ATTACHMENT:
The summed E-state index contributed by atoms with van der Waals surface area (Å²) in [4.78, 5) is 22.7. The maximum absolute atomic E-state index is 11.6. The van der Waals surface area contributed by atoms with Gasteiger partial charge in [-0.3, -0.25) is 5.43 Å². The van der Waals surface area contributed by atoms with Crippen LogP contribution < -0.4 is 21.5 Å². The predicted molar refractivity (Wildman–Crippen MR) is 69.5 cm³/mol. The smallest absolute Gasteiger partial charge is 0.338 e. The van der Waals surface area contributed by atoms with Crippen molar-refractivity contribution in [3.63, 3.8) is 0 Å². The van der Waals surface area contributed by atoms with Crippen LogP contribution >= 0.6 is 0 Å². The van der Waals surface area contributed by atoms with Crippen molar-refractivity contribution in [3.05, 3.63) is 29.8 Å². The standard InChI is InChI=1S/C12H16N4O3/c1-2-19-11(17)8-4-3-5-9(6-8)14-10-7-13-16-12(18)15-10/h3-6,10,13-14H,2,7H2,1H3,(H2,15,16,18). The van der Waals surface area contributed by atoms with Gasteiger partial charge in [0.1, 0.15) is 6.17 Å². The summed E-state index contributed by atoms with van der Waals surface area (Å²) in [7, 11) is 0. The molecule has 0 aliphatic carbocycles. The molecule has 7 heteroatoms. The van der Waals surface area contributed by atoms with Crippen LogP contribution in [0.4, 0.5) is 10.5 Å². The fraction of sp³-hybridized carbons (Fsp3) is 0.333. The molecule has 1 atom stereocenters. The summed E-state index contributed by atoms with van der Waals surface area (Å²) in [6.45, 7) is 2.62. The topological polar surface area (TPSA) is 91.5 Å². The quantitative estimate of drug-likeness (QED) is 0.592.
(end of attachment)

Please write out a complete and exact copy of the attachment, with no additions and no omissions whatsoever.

The summed E-state index contributed by atoms with van der Waals surface area (Å²) in [4.78, 5) is 22.7. The maximum absolute atomic E-state index is 11.6. The van der Waals surface area contributed by atoms with Gasteiger partial charge in [-0.3, -0.25) is 5.43 Å². The van der Waals surface area contributed by atoms with Crippen LogP contribution < -0.4 is 21.5 Å². The predicted molar refractivity (Wildman–Crippen MR) is 69.5 cm³/mol. The smallest absolute Gasteiger partial charge is 0.338 e. The van der Waals surface area contributed by atoms with Crippen molar-refractivity contribution in [3.63, 3.8) is 0 Å². The van der Waals surface area contributed by atoms with Crippen LogP contribution >= 0.6 is 0 Å². The van der Waals surface area contributed by atoms with Crippen molar-refractivity contribution in [3.05, 3.63) is 29.8 Å². The standard InChI is InChI=1S/C12H16N4O3/c1-2-19-11(17)8-4-3-5-9(6-8)14-10-7-13-16-12(18)15-10/h3-6,10,13-14H,2,7H2,1H3,(H2,15,16,18). The van der Waals surface area contributed by atoms with Gasteiger partial charge in [0.1, 0.15) is 6.17 Å². The summed E-state index contributed by atoms with van der Waals surface area (Å²) in [7, 11) is 0. The molecule has 0 aliphatic carbocycles. The molecule has 7 heteroatoms. The van der Waals surface area contributed by atoms with Crippen LogP contribution in [0.4, 0.5) is 10.5 Å². The fraction of sp³-hybridized carbons (Fsp3) is 0.333. The molecule has 1 atom stereocenters. The summed E-state index contributed by atoms with van der Waals surface area (Å²) in [6.45, 7) is 2.62. The topological polar surface area (TPSA) is 91.5 Å². The quantitative estimate of drug-likeness (QED) is 0.592.